Go After The Bush Budget Using Class Warfare And An Argument About Bush's Moral Values - Or Lack Of Them
Paul Krugman effectively makes the case today that the Democrats should build upon their early successes in pushing back against the Bush Social Security privatization plan and now go on the offense against the moral choices contained in Bush’s budget. I heartily agree, especially since what Krugman is calling for is an attack by Democrats against Bush for waging class warfare against the middle and lower classes.
First, the facts: the budget proposal really does take food from the mouths of babes. One of the proposed spending cuts would make it harder for working families with children to receive food stamps, terminating aid for about 300,000 people. Another would deny child care assistance to about 300,000 children, again in low-income working families.
And the budget really does shower largesse on millionaires even as it punishes the needy. For example, the Center on Budget and Policy Priorities informs us that even as the administration demands spending cuts, it will proceed with the phaseout of two little-known tax provisions - originally put in place under the first President George Bush - that limit deductions and exemptions for high-income households.
More than half of the benefits from this backdoor tax cut would go to people with incomes of more than a million dollars; 97 percent would go to people with incomes exceeding $200,000.
It so happens that the number of taxpayers with more than $1 million in annual income is about the same as the number of people who would have their food stamps cut off under the Bush proposal. But it costs a lot more to give a millionaire a break than to put food on a low-income family's table: eliminating limits on deductions and exemptions would give taxpayers with incomes over $1 million an average tax cut of more than $19,000.
Here's a comparison: the Bush budget proposal would cut domestic discretionary spending, adjusted for inflation, by 16 percent over the next five years. That would mean savage cuts in education, health care, veterans' benefits and environmental protection. Yet these cuts would save only about $66 billion per year, about one-sixth of the budget deficit.
On the other side, a rollback of Mr. Bush's cuts in tax rates for high-income brackets, on capital gains and on dividend income would yield more than $120 billion per year in extra revenue - eliminating almost a third of the budget deficit - yet have hardly any effect on middle-income families. (Estimates from the Tax Policy Center of the Urban Institute and the Brookings Institution show that such a rollback would cost families with incomes between $25,000 and $80,000 an average of $156.)
Why, then, shouldn't a rollback of high-end tax cuts be on the table?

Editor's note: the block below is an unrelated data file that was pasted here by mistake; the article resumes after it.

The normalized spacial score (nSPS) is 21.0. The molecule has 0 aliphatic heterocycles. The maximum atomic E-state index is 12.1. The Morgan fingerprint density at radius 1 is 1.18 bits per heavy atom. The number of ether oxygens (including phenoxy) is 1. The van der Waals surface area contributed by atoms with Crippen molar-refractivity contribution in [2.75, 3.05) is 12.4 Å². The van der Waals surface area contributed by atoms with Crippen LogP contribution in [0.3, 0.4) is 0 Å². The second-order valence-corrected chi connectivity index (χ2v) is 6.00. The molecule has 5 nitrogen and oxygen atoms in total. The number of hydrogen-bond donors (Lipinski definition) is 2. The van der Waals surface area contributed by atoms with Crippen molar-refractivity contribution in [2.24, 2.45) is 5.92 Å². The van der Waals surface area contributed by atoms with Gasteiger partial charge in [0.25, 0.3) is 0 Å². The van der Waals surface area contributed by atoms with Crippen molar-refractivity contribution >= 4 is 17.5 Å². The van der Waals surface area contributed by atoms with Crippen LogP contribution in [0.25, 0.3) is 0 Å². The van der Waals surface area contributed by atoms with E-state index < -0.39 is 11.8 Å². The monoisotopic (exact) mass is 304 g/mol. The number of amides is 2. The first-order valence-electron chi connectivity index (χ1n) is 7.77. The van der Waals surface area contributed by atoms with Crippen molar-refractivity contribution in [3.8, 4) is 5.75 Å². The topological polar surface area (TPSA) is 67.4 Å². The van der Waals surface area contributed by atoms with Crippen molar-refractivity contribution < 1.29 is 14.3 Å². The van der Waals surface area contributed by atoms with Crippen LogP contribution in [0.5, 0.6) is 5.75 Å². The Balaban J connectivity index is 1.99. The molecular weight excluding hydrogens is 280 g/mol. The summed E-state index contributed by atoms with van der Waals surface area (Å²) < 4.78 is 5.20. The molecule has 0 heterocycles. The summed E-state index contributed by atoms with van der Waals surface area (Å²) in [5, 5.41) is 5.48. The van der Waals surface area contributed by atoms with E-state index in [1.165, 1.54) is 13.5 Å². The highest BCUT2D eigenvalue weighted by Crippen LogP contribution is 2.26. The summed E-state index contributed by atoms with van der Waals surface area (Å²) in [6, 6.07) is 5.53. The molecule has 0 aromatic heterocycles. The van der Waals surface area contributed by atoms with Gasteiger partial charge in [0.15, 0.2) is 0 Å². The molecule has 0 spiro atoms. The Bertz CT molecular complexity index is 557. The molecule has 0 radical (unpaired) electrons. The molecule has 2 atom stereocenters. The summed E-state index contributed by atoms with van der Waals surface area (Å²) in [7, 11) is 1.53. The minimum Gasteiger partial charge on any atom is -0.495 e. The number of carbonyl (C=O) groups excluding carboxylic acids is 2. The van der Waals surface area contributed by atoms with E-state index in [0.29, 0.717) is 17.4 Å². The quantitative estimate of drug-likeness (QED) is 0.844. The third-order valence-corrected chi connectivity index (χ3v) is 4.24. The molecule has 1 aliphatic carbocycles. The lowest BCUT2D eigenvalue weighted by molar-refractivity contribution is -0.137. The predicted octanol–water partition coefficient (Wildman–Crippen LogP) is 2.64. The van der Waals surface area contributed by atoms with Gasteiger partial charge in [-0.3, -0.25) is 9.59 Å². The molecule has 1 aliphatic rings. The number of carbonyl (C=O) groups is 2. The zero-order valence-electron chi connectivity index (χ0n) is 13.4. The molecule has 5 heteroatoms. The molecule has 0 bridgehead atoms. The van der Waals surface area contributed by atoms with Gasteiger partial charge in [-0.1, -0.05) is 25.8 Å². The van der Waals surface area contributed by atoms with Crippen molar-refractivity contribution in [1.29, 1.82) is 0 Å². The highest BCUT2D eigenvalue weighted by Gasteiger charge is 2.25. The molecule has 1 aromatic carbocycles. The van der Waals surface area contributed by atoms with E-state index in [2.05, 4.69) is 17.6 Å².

Precisely. Sure, the DLC types will tell us that class warfare never works. The DLC likes to point to Clinton’s election in 1992 as evidence that a non-class warfare campaign can work, but that is garbage: Clinton, using his gifts, actually ran one of the more successful class warfare campaigns in modern times, couched effectively in community, values, and responsibility.
The effective pushback by Democrats against Bush’s privatization plan shows that by pointing out who the winners and losers are under a Bush proposal, the right-wing agenda can be slowed and perhaps defeated. In order to do this successfully, Democrats need to merge their age-old arguments based on policy and statistics with an appeal based on who the winners and losers are under these Bush proposals, and what that says about the moral values of this administration.
Through the use of a Truth Squad concept, Democrats in Congress and others are countering Bush’s daily message on Social Security with facts, and the winners and losers, importantly in the same news cycle.
Shortly after Bush's visit to Raleigh, five Democratic members of Congress from North Carolina held a conference call in which they excoriated the potential cost of establishing personal accounts. "He left out the fact that his plan would cost trillions of dollars that would have to be borrowed from foreign countries," Rep. Bobby R. Etheridge said. "And he forgot to mention that his plan does nothing to secure Social Security for the long haul."
Such sentiment is widespread in Congress, where Bush's proposal faces near-unanimous opposition from Democrats and deep skepticism from many Republicans.
As a result of this effort, Bush’s plan is floundering, and some would say it is already dead. This same effort but even more focused on values, can be waged day in and day out in blasting the Bush budget. Democrats need to question every day why the wealthy have been given a pass once again in making any sacrifice, and even have been given more benefits under this budget, while the middle and lower classes are asked to shoulder the burden once again. Democrats need to also ask why the Pentagon gets away with no cuts at all, and even is allowed to hide its increases, while homeland security, bioterrorism protection, school and general anti-drug programs, and local law enforcement are slashed.
Democrats need to strongly and directly question what this budget says about the GOP’s moral values when making these arguments. If that is class warfare, so be it.